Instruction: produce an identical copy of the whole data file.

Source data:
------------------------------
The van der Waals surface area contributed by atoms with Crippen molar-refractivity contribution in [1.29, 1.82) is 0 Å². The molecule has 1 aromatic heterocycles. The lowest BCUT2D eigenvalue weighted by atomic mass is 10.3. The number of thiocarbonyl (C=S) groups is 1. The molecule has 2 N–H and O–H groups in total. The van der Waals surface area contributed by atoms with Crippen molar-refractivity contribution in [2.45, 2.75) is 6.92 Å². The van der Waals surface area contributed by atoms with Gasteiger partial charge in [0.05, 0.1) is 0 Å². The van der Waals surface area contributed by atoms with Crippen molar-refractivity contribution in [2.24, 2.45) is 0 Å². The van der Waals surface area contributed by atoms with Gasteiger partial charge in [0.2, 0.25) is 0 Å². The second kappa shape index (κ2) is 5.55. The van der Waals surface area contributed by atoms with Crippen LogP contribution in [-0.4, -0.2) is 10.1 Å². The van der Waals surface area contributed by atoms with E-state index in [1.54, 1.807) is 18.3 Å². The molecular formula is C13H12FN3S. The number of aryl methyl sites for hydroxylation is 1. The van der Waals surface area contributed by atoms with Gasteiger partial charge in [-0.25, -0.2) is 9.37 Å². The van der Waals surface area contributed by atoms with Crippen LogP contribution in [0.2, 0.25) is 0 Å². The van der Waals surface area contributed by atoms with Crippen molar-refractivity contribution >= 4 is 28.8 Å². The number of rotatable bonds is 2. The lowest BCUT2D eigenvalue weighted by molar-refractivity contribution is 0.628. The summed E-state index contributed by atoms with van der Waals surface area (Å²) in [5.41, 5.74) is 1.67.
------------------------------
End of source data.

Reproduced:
The van der Waals surface area contributed by atoms with Crippen molar-refractivity contribution in [1.29, 1.82) is 0 Å². The molecule has 1 aromatic heterocycles. The lowest BCUT2D eigenvalue weighted by atomic mass is 10.3. The number of thiocarbonyl (C=S) groups is 1. The molecule has 2 N–H and O–H groups in total. The van der Waals surface area contributed by atoms with Crippen molar-refractivity contribution in [2.45, 2.75) is 6.92 Å². The van der Waals surface area contributed by atoms with Gasteiger partial charge in [0.05, 0.1) is 0 Å². The van der Waals surface area contributed by atoms with Crippen molar-refractivity contribution in [2.24, 2.45) is 0 Å². The van der Waals surface area contributed by atoms with Gasteiger partial charge in [0.2, 0.25) is 0 Å². The second kappa shape index (κ2) is 5.55. The van der Waals surface area contributed by atoms with Crippen LogP contribution in [-0.4, -0.2) is 10.1 Å². The van der Waals surface area contributed by atoms with E-state index in [1.54, 1.807) is 18.3 Å². The molecular formula is C13H12FN3S. The number of aryl methyl sites for hydroxylation is 1. The van der Waals surface area contributed by atoms with Gasteiger partial charge in [-0.25, -0.2) is 9.37 Å². The van der Waals surface area contributed by atoms with Crippen LogP contribution in [0.2, 0.25) is 0 Å². The van der Waals surface area contributed by atoms with Crippen molar-refractivity contribution >= 4 is 28.8 Å². The number of rotatable bonds is 2. The lowest BCUT2D eigenvalue weighted by molar-refractivity contribution is 0.628. The summed E-state index contributed by atoms with van der Waals surface area (Å²) in [5.41, 5.74) is 1.67.